Help Privacy Policy Disclaimer
  Advanced SearchBrowse




Journal Article

Measuring field-normalized impact of papers on specific societal groups: An altmetrics study based on Mendeley Data


Haunschild,  R.
Scientific Facility Information Service CPT (Robin Haunschild/Thomas Scheidsteger), Max Planck Institute for Solid State Research, Max Planck Society;

External Resource
No external resources are shared
Fulltext (restricted access)
There are currently no full texts shared for your IP range.
Fulltext (public)
There are no public fulltexts stored in PuRe
Supplementary Material (public)
There is no public supplementary material available

Bornmann, L., & Haunschild, R. (2017). Measuring field-normalized impact of papers on specific societal groups: An altmetrics study based on Mendeley Data. Research Evaluation, 26(3), 230-241.

Cite as: https://hdl.handle.net/21.11116/0000-000E-D0EA-F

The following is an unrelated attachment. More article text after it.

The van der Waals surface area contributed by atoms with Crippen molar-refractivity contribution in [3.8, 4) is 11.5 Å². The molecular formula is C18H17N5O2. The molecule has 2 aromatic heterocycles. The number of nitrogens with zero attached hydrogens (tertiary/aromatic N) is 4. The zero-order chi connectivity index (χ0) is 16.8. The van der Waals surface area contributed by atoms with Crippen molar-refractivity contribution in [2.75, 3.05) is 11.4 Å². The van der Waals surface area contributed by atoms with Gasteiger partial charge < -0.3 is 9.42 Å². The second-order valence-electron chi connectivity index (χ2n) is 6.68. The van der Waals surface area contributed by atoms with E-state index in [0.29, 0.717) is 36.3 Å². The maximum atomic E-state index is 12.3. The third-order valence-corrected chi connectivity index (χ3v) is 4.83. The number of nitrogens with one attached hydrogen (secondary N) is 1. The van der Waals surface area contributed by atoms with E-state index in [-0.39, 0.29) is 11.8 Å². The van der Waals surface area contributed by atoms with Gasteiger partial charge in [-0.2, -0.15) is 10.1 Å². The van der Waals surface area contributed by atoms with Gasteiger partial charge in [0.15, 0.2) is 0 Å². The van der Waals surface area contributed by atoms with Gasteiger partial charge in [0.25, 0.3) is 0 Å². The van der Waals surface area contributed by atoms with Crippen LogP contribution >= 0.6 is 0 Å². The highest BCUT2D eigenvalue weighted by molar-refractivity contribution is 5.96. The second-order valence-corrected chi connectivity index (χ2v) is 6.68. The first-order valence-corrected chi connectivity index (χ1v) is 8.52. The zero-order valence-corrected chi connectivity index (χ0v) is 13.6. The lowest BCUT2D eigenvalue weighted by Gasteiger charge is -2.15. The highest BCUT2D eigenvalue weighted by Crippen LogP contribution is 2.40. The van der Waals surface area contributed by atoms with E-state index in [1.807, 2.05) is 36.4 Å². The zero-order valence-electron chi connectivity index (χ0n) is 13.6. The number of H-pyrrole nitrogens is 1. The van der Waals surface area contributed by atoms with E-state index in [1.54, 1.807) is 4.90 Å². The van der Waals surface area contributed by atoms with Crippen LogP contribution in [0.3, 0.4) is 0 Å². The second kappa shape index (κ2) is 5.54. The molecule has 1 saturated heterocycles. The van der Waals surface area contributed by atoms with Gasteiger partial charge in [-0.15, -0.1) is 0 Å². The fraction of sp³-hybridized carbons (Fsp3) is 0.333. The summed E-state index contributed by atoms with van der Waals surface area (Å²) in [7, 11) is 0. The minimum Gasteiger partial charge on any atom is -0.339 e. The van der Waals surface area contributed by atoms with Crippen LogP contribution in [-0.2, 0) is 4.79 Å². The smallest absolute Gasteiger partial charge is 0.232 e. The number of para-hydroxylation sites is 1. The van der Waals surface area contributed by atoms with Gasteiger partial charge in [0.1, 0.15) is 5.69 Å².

Bibliometrics is successful in measuring impact because the target is clearly defined: the publishing scientist who is still active and working. Thus, citations are a target-oriented metric which measures impact on science. In contrast, societal impact measurements based on altmetrics are as a rule intended to measure impact in a broad sense on all areas of society (e.g. science, culture, politics, and economics). This tendency is especially reflected in the efforts to design composite indicators (e.g. the Altmetric Attention Score). We deem appropriate that not only the impact measurement using citations is target-oriented (citations measure the impact of papers on scientists) but also the measurement of impact using altmetrics. Impact measurements only make sense, if the target group-the recipient of academic papers-is clearly defined. Thus, we extend in this study the field-normalized reader impact indicator proposed by us in an earlier study, which is based on Mendeley data (the mean normalized reader score, MNRS), to a target-oriented field-normalized impact indicator (e.g. MNRSED measures reader impact on the sector of educational donation, i.e. teaching). This indicator can show-as demonstrated in empirical examples-the ability of journals, countries, and academic institutions to publish papers which are below or above the average impact of papers on a specific sector in society (e.g. the educational or teaching sector). Thus, the method allows to measure the impact of scientific papers on certain groups-controlling for the field in which the papers have been published and their publication year.